Thursday, January 7, 2010

Nanakusa-gayu (Seven herb porridge)

Eaten and drunk too much over the past couple of weeks?  Feeling a bit lardy, lethargic and lumpy?  Have a bowl of Nanakusa-gayu (seven herb porridge)…


After indulging too much over ohshogatsu (new year), a long standing tradition in Japan is to eat nanakusa-gayu on 7th January.  Not only is it a simple low-calorie food after all that richness over the previous few days, but importantly it is believed to bring longevity and health, and also intended to ward off evil for the coming year.

The tricky bit if you’re not in Japan (where you can actually special packs at this time of year in the supermarket) is how to get the 7 herbs, traditionally (but with local variations):

  • seri – Japanese parsley
  • nazuna – Shepherd’s purse
  • gogyo – Jersey Cudweed
  • hakobera – Common chickweed
  • hotokenoza – nipplewort
  • suzuna – turnip
  • suzushiro - daikon


Your best bet is to therefore replace these greens with whatever locally available green leaf vegetables you can easily get hold of, and more importantly like.  So, armed with some lovely fresh greens how do you make this porridge?

Well, first things first, its not porridge in the western rolled oats sense of the world, this is an Asian rice porridge (in Japan referred to as okayu – but not much different from what you would find in China as congee or similar dishes elsewhere throughout SE Asia).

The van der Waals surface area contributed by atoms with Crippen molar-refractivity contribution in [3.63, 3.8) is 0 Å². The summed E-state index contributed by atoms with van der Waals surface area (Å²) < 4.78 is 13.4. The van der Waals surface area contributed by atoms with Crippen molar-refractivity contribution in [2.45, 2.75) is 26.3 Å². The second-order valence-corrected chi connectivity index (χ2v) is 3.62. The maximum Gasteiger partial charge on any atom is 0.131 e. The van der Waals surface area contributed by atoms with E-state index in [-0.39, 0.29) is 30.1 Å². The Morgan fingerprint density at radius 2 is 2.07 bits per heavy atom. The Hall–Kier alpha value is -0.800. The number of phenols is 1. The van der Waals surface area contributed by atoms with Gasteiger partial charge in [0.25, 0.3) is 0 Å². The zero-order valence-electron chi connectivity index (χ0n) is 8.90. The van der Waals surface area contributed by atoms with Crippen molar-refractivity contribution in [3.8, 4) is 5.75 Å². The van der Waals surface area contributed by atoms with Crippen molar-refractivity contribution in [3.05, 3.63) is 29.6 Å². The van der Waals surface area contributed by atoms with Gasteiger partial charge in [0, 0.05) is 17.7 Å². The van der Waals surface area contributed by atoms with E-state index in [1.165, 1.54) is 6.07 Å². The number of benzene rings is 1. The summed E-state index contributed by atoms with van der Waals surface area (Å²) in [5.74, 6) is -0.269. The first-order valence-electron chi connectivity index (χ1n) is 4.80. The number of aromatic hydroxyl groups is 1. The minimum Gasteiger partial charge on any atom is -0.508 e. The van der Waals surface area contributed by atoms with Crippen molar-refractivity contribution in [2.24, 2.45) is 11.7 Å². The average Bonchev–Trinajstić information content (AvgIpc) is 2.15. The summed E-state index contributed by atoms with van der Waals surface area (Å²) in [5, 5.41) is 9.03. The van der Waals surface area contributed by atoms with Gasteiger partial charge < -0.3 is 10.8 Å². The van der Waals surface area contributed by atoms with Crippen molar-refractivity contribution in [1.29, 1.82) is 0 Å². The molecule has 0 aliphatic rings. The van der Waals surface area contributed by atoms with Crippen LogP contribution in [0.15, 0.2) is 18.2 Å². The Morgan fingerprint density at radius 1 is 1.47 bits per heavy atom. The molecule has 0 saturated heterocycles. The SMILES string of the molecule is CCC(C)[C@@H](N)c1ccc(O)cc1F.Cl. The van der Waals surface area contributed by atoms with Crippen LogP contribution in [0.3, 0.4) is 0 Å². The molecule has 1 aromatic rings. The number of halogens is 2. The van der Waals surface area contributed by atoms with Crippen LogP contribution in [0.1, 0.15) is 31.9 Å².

In a rice cooker its an absolute breeze to make…

…wash the rice thoroughly, then put 1 cup of rice into the rice cooker with 7 cups of water, press “Congee” and leave the rice to cook.  Probably takes about 40-minutes or so and then it will have a nice porridge consistency (see top photo).  At this point ,add your chopped greens and leave it on “Keep Warm” for a few minutes – but not too long as you don’t want everything to wilt too much.  Add a little bit of salt and serve…how easy is that!


Sally said...

Looks so cleansing and soothing. My mum used to cook the Filipino version, lugaw, made with chicken stock, a ton of ginger and spring onions then seasoned with fish sauce and kalamansi juice - the indigenous aromatic lime of the Philippines. Trouble is my mum made me eat lugaw whenever I was ill and as a consequence I sort of went off all things gluey and rice-y. But maybe the clean, pure looking nanakusa is my way back in . . .

sushi stu said...

Porridge and herbs I would have never have though of that but it looks scrummy!